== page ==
Ooma review – a real look at the ooma VOIP phone system
Like a lot of folks who first start looking at the Ooma VOIP phone system, I was a bit skeptical at first. My initial introduction to the Ooma product was from several friends at the office. One had owned the Ooma Hub for about 6 months and the other was just about to purchase the Ooma Core system. Naturally, before I was going to jump I was going to watch and see what these early adopters thought of the Ooma system.
After several weeks and a number of test calls with the co-worker who had just installed his Ooma system I decided that the voice quality was just as good as my Qwest land line. At this point a took the plunge and bought an Ooma. My primary driver for purchasing the VOIP system was, like most other folks, financial.
Free phone service
Ooma allows you to drop your residential land line phone service and provides you with ‘free’ VOIP based phone service that includes free calls within the US, caller-id (number only), call-waiting, call-forwarding, e-911 and internet accessible voice-mail. You can also have your existing home phone number transferred to the Ooma system for a $40 one-time fee.
Note that I quoted the word ‘free’. This is because even the basic service requires that you pay a nominal ~$12/year federal access recovery fee. Overall, I will be saving $40/month by dropping my land line phone! Talk about “sticking it to the man”!
I was fortunate enough to be able to purchase the Ooma Telo from Amazon during the 2009 Thanksgiving sale and paid only $189. Currently, the Telo is a little more than that. The beauty of all of this is that after about 6 months, the initial investment will be paid off and I will be ~$480 richer each year after that…
With the Ooma, all that is needed is a broadband internet connection that has at least 300Kbps upload and download bandwidth. You can still use your existing phones and the phone lines within your house because the Ooma provides it’s own dial tone.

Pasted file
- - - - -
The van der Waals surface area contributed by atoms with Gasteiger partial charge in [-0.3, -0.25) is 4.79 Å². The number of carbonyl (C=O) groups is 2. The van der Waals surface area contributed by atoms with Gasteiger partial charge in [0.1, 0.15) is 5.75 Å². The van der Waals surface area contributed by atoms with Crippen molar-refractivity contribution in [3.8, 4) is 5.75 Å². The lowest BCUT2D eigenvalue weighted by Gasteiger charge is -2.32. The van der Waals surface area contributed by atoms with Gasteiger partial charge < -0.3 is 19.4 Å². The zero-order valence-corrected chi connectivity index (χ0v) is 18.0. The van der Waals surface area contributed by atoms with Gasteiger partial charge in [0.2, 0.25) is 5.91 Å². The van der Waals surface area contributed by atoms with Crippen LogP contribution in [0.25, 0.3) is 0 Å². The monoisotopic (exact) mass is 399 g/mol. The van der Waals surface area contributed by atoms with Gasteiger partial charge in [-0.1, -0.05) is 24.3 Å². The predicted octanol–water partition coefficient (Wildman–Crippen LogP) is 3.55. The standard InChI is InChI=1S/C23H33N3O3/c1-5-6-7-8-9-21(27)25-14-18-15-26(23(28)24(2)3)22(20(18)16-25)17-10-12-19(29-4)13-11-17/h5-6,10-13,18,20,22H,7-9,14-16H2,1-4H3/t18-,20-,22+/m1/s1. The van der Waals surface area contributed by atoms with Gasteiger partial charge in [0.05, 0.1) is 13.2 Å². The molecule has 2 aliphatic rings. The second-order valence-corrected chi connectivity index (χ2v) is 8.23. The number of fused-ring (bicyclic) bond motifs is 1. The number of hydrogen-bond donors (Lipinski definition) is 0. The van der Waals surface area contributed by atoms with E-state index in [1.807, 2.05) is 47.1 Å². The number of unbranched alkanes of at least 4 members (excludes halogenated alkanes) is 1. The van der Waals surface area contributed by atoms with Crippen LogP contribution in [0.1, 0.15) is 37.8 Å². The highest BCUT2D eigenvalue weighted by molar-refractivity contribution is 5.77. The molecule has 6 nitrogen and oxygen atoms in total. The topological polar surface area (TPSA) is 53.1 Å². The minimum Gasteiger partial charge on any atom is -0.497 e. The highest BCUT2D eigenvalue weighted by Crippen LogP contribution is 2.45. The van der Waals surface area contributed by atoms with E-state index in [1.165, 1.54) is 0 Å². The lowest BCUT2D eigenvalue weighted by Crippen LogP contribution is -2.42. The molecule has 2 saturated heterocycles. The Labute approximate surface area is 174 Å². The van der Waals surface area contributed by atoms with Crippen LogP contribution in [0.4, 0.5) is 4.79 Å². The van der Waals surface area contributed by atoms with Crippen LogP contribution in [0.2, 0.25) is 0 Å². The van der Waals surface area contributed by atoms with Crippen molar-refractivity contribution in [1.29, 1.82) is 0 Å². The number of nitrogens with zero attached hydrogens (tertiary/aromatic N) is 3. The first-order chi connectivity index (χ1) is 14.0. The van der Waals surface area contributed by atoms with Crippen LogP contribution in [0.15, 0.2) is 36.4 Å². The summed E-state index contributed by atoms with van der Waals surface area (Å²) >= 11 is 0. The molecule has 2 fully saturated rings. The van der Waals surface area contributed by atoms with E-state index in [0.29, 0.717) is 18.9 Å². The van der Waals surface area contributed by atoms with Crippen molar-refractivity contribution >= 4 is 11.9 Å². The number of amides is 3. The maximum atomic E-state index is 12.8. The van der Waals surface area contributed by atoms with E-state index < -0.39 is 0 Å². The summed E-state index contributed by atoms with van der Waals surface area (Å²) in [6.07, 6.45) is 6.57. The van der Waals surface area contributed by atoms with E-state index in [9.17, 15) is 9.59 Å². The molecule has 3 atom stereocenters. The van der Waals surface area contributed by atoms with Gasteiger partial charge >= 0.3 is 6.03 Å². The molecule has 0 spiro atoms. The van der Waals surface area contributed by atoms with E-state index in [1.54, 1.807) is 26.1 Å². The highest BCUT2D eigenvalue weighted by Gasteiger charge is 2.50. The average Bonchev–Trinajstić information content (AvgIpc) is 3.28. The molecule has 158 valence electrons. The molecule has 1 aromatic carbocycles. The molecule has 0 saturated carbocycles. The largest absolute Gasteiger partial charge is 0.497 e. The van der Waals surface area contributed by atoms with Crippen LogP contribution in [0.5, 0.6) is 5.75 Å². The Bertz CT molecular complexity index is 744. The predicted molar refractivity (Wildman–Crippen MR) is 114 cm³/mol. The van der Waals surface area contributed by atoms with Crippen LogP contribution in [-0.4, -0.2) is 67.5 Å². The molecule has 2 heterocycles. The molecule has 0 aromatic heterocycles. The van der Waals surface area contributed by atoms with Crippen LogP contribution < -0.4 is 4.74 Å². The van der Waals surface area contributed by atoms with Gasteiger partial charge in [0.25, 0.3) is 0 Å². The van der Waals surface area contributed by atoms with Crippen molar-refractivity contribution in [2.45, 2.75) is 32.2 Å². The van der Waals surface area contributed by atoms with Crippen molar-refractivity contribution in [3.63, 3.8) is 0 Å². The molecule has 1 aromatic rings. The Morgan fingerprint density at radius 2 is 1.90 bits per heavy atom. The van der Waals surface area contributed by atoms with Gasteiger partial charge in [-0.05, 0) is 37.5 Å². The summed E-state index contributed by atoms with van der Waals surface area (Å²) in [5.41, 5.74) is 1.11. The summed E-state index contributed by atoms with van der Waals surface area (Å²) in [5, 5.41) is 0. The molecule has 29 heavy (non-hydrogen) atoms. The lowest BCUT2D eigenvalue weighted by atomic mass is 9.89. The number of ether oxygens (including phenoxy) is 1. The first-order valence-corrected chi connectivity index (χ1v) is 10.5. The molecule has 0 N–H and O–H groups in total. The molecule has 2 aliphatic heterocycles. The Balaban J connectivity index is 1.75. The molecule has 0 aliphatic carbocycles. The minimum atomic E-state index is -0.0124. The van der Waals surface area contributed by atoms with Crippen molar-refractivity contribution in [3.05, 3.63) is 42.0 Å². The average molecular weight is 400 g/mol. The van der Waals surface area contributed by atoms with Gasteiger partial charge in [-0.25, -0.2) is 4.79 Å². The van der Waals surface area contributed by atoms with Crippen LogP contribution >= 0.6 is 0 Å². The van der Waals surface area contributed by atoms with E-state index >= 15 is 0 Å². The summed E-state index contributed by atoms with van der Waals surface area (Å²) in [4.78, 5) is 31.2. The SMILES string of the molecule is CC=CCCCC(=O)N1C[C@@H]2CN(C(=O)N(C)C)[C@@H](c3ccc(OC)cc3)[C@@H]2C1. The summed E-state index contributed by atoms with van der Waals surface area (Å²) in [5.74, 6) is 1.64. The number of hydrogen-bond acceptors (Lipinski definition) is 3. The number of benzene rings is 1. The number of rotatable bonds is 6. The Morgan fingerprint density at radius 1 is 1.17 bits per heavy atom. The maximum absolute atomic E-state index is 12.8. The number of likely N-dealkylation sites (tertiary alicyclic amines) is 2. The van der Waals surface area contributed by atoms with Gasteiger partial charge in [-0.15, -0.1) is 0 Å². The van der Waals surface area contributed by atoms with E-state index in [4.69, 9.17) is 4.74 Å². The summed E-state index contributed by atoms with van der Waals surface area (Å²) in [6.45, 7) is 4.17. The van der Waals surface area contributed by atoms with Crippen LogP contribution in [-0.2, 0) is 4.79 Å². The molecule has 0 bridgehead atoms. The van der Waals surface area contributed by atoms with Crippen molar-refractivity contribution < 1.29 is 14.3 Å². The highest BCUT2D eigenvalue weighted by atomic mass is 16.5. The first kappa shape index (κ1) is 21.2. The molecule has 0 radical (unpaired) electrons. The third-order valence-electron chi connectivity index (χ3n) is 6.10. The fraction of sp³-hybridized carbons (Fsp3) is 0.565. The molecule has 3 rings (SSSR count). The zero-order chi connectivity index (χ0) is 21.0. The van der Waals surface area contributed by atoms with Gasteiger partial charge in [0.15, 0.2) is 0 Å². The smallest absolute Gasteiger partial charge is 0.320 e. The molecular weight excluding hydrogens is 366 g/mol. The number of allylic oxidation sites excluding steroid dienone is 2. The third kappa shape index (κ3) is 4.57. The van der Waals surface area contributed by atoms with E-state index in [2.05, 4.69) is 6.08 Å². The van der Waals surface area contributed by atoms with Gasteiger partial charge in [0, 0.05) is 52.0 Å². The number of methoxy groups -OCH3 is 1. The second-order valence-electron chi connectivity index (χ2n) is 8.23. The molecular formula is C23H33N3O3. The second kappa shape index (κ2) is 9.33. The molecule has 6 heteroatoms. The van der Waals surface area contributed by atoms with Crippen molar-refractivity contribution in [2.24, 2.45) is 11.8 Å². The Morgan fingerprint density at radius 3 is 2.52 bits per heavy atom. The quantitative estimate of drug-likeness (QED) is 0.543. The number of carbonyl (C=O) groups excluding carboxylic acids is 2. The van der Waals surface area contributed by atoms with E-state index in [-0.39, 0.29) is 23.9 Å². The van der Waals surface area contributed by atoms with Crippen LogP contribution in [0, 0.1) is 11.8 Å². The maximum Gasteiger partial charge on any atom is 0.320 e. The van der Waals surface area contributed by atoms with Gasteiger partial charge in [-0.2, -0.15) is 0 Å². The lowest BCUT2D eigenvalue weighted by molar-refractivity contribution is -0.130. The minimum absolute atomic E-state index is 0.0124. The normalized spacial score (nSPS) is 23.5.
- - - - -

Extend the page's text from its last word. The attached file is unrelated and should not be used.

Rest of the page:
Installation and call quality
When I first installed the Ooma, I used the option of having it configured as part of my existing land-line phone (aka hybrid mode). This means that all incoming calls came in through my real Qwest land-line and my outgoing calls went out via the Ooma system. I figured this would be a good way to test the sound quality of the system. I was wrong. It turns out that the voice quality was a bit noisy when configured this way. There was enough noise on the line that I actually considered sending it back. But, that $40/month savings kept wooing me. I decided to continue on and ‘port’ my existing land-line phone number to the Ooma system.
After the port completed and I disconnected the land-line, the call quality was immediately improved. In fact, the call quality is significantly clearer than a land-line!
Ooma Telo network configuration
My network setup with the Ooma is actually quite simple. All I did was plug the Ooma ethernet port directly into my 10/100 switch which is then plugged into my DSL modem. This means that I am NOT using the Ooma QOS (Quality Of Service), the built-in Ooma router/firewall or the QOS in my DSL modem either. Basically, my Ooma is a peer along with every other computer in the house.